As a state organization, this is where the next evolution of the Agricultural Incentive Grant (AIG) comes into play. Though it’s only one piece to a comprehensive solution, the AIG can be utilized to drive further improvement in cultural inclusion efforts. The primary mechanism proposed that will allow that is currently referred to as a “parity metric”. This tool will measure the degree of similarity between a school’s large population and the engagement of students in the SAE and FFA components of the agriculture program. As with much of the new AIG, there will be a scaled process. Programs that are doing an outstanding job engaging a broad cross-section of the school’s population will be funded differently than those who will be on a path to more significant improvement and growth in this area.
In doing this we have the chance to broaden the prototype at the local level and help strengthen our collective vision that agricultural education can be for every type of student. The more we engage all types of students meaningfully in the three circles, the more likely we are to see an elevation of diverse populations into leadership roles that alter the prototypicality equation.
It’s up to us all to analyze, collaborate and create solutions that move the needle, little by little. If our profession is anything – it’s one filled with thinkers and doers and solvers. Soon I believe we will have rounded yet another corner and will be able to celebrate significant growth in this meaningful field.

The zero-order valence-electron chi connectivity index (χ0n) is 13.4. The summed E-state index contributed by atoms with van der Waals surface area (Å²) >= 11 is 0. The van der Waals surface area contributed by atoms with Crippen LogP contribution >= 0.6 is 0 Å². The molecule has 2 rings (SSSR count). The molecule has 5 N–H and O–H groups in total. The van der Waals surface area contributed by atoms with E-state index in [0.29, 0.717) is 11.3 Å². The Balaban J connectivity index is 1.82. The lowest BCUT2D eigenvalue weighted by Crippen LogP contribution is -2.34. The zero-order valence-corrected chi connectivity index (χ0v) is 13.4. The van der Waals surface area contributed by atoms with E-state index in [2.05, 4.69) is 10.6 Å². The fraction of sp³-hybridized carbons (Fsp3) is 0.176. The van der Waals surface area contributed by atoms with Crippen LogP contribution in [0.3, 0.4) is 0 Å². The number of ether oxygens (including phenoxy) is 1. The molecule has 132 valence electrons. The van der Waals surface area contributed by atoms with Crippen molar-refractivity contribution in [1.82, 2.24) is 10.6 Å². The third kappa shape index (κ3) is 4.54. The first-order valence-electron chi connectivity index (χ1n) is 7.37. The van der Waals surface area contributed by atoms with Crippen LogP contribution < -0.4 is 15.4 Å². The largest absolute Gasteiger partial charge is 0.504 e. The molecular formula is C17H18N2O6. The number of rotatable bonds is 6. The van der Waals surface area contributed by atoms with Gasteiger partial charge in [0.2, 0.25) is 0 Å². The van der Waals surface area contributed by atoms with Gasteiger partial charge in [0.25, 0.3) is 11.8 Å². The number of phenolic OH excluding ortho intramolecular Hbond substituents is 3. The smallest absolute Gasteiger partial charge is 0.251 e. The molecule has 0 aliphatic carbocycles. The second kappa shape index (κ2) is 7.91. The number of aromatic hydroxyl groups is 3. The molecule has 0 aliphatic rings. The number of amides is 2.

DIng, J. “Leadership and intergroup relations: which leader is more favorable or more effective while leading distinct subgroups?” (2019). Honors Theses. 1382.
Hains, S., Hogg, M., & Duck, J. (1997). Self-categorization and leadership: Effects of group prototypicality and leader stereotypicality. Personality and Social Psychology Bulletin, 23, 1087- 1099.
Hogg, M., & Terry, D. (2000). “Social Identity and Self-Categorization Processes in Organizational Contexts.” The Academy of Management Review, vol. 25, no. 1, pp. 121–140. JSTOR, http://www.jstor.org/stable/259266.
Steffens, N., et al. “One of Us … and Us … and Us: Evidence That Leaders’ Multiple Identity Prototypicality (LMIP) Is Related to Their Perceived Effectiveness.” Comprehensive Results in Social Psychology, vol. 3, no. 2, Apr. 2018, pp. 175–199., doi:10.1080/23743603.2019.1624156.
Tajfel, H. (1979), Individuals and groups in social psychology. British Journal of Social and Clinical Psychology, 18: 183-190. doi:10.1111/j.2044-8260.1979.tb00324.x
van Knippenberg, D. (2000). Group norms, prototypicality, and per- suasion. In D. J. Terry & M. A. Hogg (Eds.), Attitudes, behavior, and social context: The role of norms and group membership (pp. 157-170). Mahwah, NJ: Lawrence Erlbaum.
For more information about the California Agricultural Teachers’ Association, visit http://calagteachers.org/